Is a Masters degree just a financial investment?

Kingston University has made students aware that they can earn £250,000 more during their lifetime when having studied a Masters degree.

But is it the right choice for you?

Lisa Moravec

Personally, I believe more in the educational importance of doing a Masters degree, rather than in the fact that it could increase my employability. I have always known that I would be doing one after finishing my BA at Kingston.

Being an economics and journalism student, I can clearly see how the techniques and theories I am learning at university are applied in everyday life. This is precisely what a Masters degree aims to teach: how to put that knowledge into practice. 
 

If you are determined to increase your knowledge and to challenge yourself practically and academically speaking, then a Masters could be the right choice for you.

I enjoy being a student, digesting new academic literature, being keen on getting in touch with new topics, enriching my skills by facing new challenges and analysing them critically. This is my intrinsic motivation to learn as much as possible during my university years.

Of course, you can continue having an academic approach towards life when you are working. However, the stimulating exchange of ideas with students and professors equally interested in the subject you like is something that characterises schools and universities rather than the working environment.

Doing a Masters will give you time to think about how you can use the knowledge gained during our BA and how to apply it. If you decide to specialise in the same field you chose for your BA in, you will then become a real expert in that area. And even if you think you have looked through how the world works, there is still more to learn. Studying at different stages (BA then MA) is like reading a book twice during your life: a different age and a different environment can change your point of view.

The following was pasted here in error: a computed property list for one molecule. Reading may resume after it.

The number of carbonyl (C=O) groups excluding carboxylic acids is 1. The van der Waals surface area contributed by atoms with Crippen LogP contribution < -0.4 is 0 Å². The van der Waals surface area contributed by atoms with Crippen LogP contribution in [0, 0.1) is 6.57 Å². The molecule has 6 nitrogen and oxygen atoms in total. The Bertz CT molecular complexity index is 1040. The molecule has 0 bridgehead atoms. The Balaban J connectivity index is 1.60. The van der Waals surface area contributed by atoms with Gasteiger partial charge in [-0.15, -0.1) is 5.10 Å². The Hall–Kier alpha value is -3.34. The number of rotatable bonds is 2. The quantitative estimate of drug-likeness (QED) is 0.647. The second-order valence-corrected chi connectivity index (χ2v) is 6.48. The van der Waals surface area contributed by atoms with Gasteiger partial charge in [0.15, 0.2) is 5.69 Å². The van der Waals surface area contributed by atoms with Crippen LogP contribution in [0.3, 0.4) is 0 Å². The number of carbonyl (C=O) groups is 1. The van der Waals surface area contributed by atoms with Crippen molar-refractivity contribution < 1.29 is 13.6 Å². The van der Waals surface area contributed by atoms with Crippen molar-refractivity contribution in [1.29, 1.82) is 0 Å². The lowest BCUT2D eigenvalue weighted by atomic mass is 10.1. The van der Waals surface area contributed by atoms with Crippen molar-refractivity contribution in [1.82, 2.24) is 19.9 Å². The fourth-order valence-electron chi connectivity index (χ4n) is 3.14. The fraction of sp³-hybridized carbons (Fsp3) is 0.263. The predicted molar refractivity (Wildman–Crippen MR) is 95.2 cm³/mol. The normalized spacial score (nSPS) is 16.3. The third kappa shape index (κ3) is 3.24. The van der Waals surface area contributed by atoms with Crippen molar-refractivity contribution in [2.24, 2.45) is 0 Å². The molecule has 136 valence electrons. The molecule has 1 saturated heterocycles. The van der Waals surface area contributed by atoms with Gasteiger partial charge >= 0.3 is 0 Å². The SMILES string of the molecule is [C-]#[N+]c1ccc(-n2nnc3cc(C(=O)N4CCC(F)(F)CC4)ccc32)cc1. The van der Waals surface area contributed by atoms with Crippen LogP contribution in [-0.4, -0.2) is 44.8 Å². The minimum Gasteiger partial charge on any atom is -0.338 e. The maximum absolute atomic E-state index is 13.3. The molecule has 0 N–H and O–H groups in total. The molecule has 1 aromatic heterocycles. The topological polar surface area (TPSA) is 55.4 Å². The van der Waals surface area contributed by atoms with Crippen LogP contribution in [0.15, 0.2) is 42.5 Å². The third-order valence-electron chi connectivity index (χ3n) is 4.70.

On the other hand, an MA will also make you realise how much energy one has to invest in the job they choose, compared to the level of dedication they invested when they were still completing their BA. 

 This is not good news for you, if you hate sitting in the library by yourself and if, being already in your third-year, you still feel like you desperately need your spare time. In that case, maybe you should put aside the idea of doing a Masters degree – at least for now.

 If you are not willing to devote your time to your studies, often giving up the chance to spend time doing something lighter outside university, than maybe an MA is not your ‘cup of tea’.

Why? Because becoming a post-graduate, in fact, means a lot more than just increasing your future income. It will change your approach towards work, as it will give you an idea of how many hours one has to invest when they have a real job in comparison than to being a BA student.

Clearly, an MA will be most rewarding if you study what you have got a keen interest for, as you will have to dedicate your full attention to it. 

The old general rule is always valid: you can only be successful if you are intrinsically devoted to your job. And if at one point, having completed a challenging MA in something that you are passionate about, will also have some kind of good influence on your income, well, I guess that will not do any harm.

  

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